St. Marguerite d'Youville Painting by Sister Flore Barrette, SGM
"An institution is the lengthened shadow of one (wo) man." (Emerson). This truth is illustrated by Marguerite d'Youville, Foundress of the Grey Nuns, by her "shadow" that has spread beyond Montreal to distant areas of the world, ever since its beginnings.
Born Oc. 15, 1701 in Varennes, Quebec, to a privileged family, her childhood changed when her father died when she was seven. Eldest of six, she assisted her mother, who was plunged into poverty. Thanks to others, she attended school with the Ursuline Sisters in Quebec City for two years, then returned home to teach her siblings.
At 18, Marguerite was engaged to a young man of nobility, when her mother married a doctor, Irish, below her social standing, whereupon her fiance broke off their engagement. Eventually, Marguerite met and married Francois d'Youville, in 1721, making their home with his mother. The following years were a time of distress for Marguerite. Francois was self-centered, a fur-trader with the Indians, to whom he illicitly sold liquor in shady dealings. Life with his domineering mother, Marguerite found discouraging and lonely. Six children arrived and rarely was their father present. When his mother died, Francois gambled away his inheritance. He died at 30, in disgrace, yet cared for by Marguerite, now a widow at 28, with two sons, four other babies having died.
During an especially dark period, Marguerite experienced a moment of God's grace that overturned her sense of personal failure. She became convinced of God's love for her and that Divine Providence had and would provide her every need. This conviction became the source of her total Trust, giving her heroic courage that upheld her ever after.
Without self-pity, Marguerite opened a shop in her home, allowing her to support herself and to pay off her husband's debts. As her situation improved, and encouraged by her Sulpician Director, who recognized her generosity of spirit, Marguerite began to reach out to those most in need. Her own suffering had intensified her sensitivity to the woes of others. One by one, others joined her in her ministry. Having taken a homeless blind woman into her home, Marguerite and three like-minded friends dedicated themselves to donate and hold all in common and to offer all in love and service to the poor. Dec. 31, 1737 became the beginning of the Grey Nuns. This name, given them in derision by people who recalled her husband's dealings with alcohol, "grey" meaning in French both a color and tipsy, they later chose for their distinctive clothing.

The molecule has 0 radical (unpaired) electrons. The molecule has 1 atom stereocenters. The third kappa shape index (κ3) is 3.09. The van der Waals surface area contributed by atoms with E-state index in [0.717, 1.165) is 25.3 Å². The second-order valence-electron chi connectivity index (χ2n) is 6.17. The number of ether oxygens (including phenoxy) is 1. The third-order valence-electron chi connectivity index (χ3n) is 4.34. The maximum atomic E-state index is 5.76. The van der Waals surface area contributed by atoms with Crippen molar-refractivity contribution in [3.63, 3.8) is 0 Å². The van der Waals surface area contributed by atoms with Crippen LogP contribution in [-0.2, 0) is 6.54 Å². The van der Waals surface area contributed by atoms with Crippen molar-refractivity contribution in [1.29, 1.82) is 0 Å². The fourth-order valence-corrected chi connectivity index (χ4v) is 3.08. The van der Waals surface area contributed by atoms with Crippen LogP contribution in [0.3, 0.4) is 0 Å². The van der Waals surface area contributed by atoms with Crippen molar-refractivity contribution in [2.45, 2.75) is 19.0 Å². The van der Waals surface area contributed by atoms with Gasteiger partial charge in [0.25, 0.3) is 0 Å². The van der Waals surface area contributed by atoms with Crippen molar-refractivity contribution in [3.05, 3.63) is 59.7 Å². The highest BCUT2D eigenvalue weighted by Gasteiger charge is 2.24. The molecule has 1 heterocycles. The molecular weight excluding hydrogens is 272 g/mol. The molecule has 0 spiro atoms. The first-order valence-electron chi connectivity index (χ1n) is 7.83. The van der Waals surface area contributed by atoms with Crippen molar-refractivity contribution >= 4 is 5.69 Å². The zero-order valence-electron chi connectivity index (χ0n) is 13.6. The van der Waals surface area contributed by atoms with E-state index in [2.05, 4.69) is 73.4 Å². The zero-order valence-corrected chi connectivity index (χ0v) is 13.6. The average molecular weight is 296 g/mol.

In 1747, they were asked to operate the town's hospital, then in total disrepair. Once renovated, it served into the future the disadvantaged of Montreal. During the French and English war, wounded of both armies were treated equally. In 1755, when Indians had smallpox, Grey Nuns responded and as they would in 1847, when Irish Famine Ships, with typhus aboard reached Montreal, caring for them cost some of their lives.
Over time, many generous women joined the Grey Nuns, forming six autonomous branches, in Canada, and the United States responding to arising needs in North America and worldwide.
The first U.S. mission in 1855 established the first hospital in Toledo, Ohio. Grey Nuns arrived in New England in 1868 opening an orphanage in Lawrence, Mass, now M.I. Nursing Center offering skilled nursing care for elderly. In 1895, Holy Ghost Hospital for Incurables opened in Cambridge, Mass, later becoming Youville Hospital. St. Joseph Hospital opened in 1901, in Nashua, N.H. Grey Nuns established Covenant Health Systems in 1983 that upholds Catholic Healthcare ideals as they manage and sponsor institutions formerly administered by Grey Nuns along with institutions of other Religious Congregations. Youville Place in Lexington and Youville House in Cambridge, provide Assisted Living needs today since 1997.
Grey Nuns with dedicated lay people, continue to minister to the needy, extending the "lengthened shadow" of Marguerite's love and compassion to places she couldn't have imagined but to the poor she would easily recognize, inspiring Pope John XXIII to name her Mother of Universal Charity at her beatification in 1959. Pope St. John Paul II canonized her in 1990, making her the first Canadian-born saint.
Sister Ella Christian, SGM is the Local Leader of Grey Nuns, Youville Place, 10 Pelham Road, Lexington, MA 02421-8499, 781-674-7430.